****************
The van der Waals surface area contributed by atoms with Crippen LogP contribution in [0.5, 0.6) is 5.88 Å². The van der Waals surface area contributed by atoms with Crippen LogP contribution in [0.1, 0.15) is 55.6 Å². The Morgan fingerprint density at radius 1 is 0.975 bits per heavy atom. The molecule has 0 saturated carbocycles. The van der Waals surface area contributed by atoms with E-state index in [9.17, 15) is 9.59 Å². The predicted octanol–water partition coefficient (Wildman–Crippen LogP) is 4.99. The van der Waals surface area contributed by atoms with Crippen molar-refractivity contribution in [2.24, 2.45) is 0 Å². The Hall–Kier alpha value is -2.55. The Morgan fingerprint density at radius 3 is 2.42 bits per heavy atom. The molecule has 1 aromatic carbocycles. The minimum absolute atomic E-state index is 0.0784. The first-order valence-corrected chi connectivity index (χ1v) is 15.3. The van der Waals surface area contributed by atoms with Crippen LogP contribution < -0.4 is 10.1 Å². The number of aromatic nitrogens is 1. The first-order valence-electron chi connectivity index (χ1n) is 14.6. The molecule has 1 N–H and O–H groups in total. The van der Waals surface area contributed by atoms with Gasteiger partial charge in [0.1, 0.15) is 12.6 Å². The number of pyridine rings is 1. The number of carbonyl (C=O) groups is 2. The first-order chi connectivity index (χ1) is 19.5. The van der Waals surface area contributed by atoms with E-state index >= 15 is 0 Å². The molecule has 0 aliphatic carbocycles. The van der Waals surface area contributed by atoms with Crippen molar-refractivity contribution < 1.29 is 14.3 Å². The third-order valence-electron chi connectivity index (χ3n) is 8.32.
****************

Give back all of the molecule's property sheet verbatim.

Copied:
The van der Waals surface area contributed by atoms with Crippen LogP contribution in [0.5, 0.6) is 5.88 Å². The van der Waals surface area contributed by atoms with Crippen LogP contribution in [0.1, 0.15) is 55.6 Å². The Morgan fingerprint density at radius 1 is 0.975 bits per heavy atom. The molecule has 0 saturated carbocycles. The van der Waals surface area contributed by atoms with E-state index in [9.17, 15) is 9.59 Å². The predicted octanol–water partition coefficient (Wildman–Crippen LogP) is 4.99. The van der Waals surface area contributed by atoms with Crippen molar-refractivity contribution in [2.24, 2.45) is 0 Å². The Hall–Kier alpha value is -2.55. The Morgan fingerprint density at radius 3 is 2.42 bits per heavy atom. The molecule has 1 aromatic carbocycles. The minimum absolute atomic E-state index is 0.0784. The first-order valence-corrected chi connectivity index (χ1v) is 15.3. The van der Waals surface area contributed by atoms with Crippen LogP contribution < -0.4 is 10.1 Å². The number of aromatic nitrogens is 1. The first-order valence-electron chi connectivity index (χ1n) is 14.6. The molecule has 1 N–H and O–H groups in total. The van der Waals surface area contributed by atoms with Gasteiger partial charge in [0.1, 0.15) is 12.6 Å². The number of pyridine rings is 1. The number of carbonyl (C=O) groups is 2. The first-order chi connectivity index (χ1) is 19.5. The van der Waals surface area contributed by atoms with E-state index >= 15 is 0 Å². The molecule has 0 aliphatic carbocycles. The van der Waals surface area contributed by atoms with Crippen molar-refractivity contribution < 1.29 is 14.3 Å². The third-order valence-electron chi connectivity index (χ3n) is 8.32.